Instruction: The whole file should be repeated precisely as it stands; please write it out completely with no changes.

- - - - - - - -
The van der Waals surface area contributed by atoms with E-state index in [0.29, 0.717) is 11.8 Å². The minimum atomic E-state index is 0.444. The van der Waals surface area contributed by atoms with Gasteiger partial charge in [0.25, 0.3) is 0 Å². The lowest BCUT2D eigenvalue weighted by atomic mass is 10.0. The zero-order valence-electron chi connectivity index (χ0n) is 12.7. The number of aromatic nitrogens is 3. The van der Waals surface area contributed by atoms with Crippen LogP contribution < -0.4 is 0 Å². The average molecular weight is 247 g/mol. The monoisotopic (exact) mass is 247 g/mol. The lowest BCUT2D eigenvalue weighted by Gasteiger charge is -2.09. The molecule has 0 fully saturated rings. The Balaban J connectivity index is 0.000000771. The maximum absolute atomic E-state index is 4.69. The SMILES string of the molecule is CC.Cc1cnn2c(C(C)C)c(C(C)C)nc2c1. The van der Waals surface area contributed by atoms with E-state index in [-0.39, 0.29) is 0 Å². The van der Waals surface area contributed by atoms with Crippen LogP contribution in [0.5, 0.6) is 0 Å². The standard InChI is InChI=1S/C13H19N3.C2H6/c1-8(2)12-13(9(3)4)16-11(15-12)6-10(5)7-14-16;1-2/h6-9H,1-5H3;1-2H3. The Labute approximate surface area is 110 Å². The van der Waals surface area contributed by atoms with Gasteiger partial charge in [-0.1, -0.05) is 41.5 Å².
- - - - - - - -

The van der Waals surface area contributed by atoms with E-state index in [0.29, 0.717) is 11.8 Å². The minimum atomic E-state index is 0.444. The van der Waals surface area contributed by atoms with Gasteiger partial charge in [0.25, 0.3) is 0 Å². The lowest BCUT2D eigenvalue weighted by atomic mass is 10.0. The zero-order valence-electron chi connectivity index (χ0n) is 12.7. The number of aromatic nitrogens is 3. The van der Waals surface area contributed by atoms with Crippen LogP contribution < -0.4 is 0 Å². The average molecular weight is 247 g/mol. The monoisotopic (exact) mass is 247 g/mol. The lowest BCUT2D eigenvalue weighted by Gasteiger charge is -2.09. The molecule has 0 fully saturated rings. The Balaban J connectivity index is 0.000000771. The maximum absolute atomic E-state index is 4.69. The SMILES string of the molecule is CC.Cc1cnn2c(C(C)C)c(C(C)C)nc2c1. The van der Waals surface area contributed by atoms with E-state index in [-0.39, 0.29) is 0 Å². The van der Waals surface area contributed by atoms with Crippen LogP contribution in [0.5, 0.6) is 0 Å². The standard InChI is InChI=1S/C13H19N3.C2H6/c1-8(2)12-13(9(3)4)16-11(15-12)6-10(5)7-14-16;1-2/h6-9H,1-5H3;1-2H3. The Labute approximate surface area is 110 Å². The van der Waals surface area contributed by atoms with Gasteiger partial charge in [-0.1, -0.05) is 41.5 Å².